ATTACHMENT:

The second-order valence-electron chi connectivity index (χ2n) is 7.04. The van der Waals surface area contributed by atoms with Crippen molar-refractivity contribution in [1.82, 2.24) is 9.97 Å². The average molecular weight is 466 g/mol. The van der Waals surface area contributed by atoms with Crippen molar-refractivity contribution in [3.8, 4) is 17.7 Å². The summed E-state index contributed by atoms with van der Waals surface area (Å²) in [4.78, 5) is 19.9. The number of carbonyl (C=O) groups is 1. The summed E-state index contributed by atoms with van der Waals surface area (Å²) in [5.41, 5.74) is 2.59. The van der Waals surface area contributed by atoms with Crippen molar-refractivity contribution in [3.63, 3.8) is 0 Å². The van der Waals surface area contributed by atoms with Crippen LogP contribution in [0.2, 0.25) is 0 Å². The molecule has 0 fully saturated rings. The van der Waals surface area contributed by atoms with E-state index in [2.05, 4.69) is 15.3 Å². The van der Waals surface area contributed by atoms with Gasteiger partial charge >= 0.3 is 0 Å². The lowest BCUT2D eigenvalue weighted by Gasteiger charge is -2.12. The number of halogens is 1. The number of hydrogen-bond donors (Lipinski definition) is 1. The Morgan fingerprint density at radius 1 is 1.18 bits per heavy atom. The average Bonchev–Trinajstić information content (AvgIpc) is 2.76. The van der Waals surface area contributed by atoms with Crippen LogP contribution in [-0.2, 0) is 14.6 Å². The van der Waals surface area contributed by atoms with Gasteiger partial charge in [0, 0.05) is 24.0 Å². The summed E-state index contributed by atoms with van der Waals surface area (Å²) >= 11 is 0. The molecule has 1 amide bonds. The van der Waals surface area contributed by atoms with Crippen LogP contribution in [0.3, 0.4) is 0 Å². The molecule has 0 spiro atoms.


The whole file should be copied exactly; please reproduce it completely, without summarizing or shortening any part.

The second-order valence-electron chi connectivity index (χ2n) is 7.04. The van der Waals surface area contributed by atoms with Crippen molar-refractivity contribution in [1.82, 2.24) is 9.97 Å². The average molecular weight is 466 g/mol. The van der Waals surface area contributed by atoms with Crippen molar-refractivity contribution in [3.8, 4) is 17.7 Å². The summed E-state index contributed by atoms with van der Waals surface area (Å²) in [4.78, 5) is 19.9. The number of carbonyl (C=O) groups is 1. The summed E-state index contributed by atoms with van der Waals surface area (Å²) in [5.41, 5.74) is 2.59. The van der Waals surface area contributed by atoms with Crippen molar-refractivity contribution in [3.63, 3.8) is 0 Å². The van der Waals surface area contributed by atoms with Crippen LogP contribution in [0.2, 0.25) is 0 Å². The molecule has 0 fully saturated rings. The van der Waals surface area contributed by atoms with E-state index in [2.05, 4.69) is 15.3 Å². The van der Waals surface area contributed by atoms with Gasteiger partial charge >= 0.3 is 0 Å². The lowest BCUT2D eigenvalue weighted by Gasteiger charge is -2.12. The number of halogens is 1. The number of hydrogen-bond donors (Lipinski definition) is 1. The Morgan fingerprint density at radius 1 is 1.18 bits per heavy atom. The average Bonchev–Trinajstić information content (AvgIpc) is 2.76. The van der Waals surface area contributed by atoms with Crippen LogP contribution in [-0.2, 0) is 14.6 Å². The van der Waals surface area contributed by atoms with Gasteiger partial charge in [0, 0.05) is 24.0 Å². The summed E-state index contributed by atoms with van der Waals surface area (Å²) >= 11 is 0. The molecule has 1 amide bonds. The van der Waals surface area contributed by atoms with Crippen LogP contribution in [0.3, 0.4) is 0 Å². The molecule has 0 spiro atoms.